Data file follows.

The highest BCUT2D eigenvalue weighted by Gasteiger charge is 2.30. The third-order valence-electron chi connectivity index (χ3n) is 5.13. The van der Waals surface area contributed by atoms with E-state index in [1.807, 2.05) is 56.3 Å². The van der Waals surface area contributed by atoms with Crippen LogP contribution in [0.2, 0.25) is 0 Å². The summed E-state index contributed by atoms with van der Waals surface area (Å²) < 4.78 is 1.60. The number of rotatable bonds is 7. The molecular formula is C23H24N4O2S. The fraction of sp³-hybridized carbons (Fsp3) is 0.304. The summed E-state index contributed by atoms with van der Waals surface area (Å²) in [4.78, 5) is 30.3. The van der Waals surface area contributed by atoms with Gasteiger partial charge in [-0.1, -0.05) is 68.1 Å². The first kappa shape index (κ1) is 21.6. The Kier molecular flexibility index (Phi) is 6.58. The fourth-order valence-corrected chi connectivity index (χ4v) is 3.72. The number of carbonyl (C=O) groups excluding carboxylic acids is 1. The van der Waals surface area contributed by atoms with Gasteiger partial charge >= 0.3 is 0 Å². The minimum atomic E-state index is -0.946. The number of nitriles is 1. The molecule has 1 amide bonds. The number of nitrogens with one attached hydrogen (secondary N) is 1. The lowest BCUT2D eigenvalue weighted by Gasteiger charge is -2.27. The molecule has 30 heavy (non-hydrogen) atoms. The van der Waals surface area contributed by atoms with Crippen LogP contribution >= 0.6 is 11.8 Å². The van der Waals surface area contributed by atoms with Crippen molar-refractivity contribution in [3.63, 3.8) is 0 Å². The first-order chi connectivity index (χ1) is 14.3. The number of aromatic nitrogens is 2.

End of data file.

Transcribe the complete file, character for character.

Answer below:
The highest BCUT2D eigenvalue weighted by Gasteiger charge is 2.30. The third-order valence-electron chi connectivity index (χ3n) is 5.13. The van der Waals surface area contributed by atoms with E-state index in [1.807, 2.05) is 56.3 Å². The van der Waals surface area contributed by atoms with Crippen LogP contribution in [0.2, 0.25) is 0 Å². The summed E-state index contributed by atoms with van der Waals surface area (Å²) < 4.78 is 1.60. The number of rotatable bonds is 7. The molecular formula is C23H24N4O2S. The fraction of sp³-hybridized carbons (Fsp3) is 0.304. The summed E-state index contributed by atoms with van der Waals surface area (Å²) in [4.78, 5) is 30.3. The van der Waals surface area contributed by atoms with Gasteiger partial charge in [-0.1, -0.05) is 68.1 Å². The first kappa shape index (κ1) is 21.6. The Kier molecular flexibility index (Phi) is 6.58. The fourth-order valence-corrected chi connectivity index (χ4v) is 3.72. The number of carbonyl (C=O) groups excluding carboxylic acids is 1. The van der Waals surface area contributed by atoms with Gasteiger partial charge >= 0.3 is 0 Å². The minimum atomic E-state index is -0.946. The number of nitriles is 1. The molecule has 1 amide bonds. The number of nitrogens with one attached hydrogen (secondary N) is 1. The lowest BCUT2D eigenvalue weighted by Gasteiger charge is -2.27. The molecule has 30 heavy (non-hydrogen) atoms. The van der Waals surface area contributed by atoms with Crippen LogP contribution >= 0.6 is 11.8 Å². The van der Waals surface area contributed by atoms with Crippen molar-refractivity contribution in [3.63, 3.8) is 0 Å². The first-order chi connectivity index (χ1) is 14.3. The number of aromatic nitrogens is 2.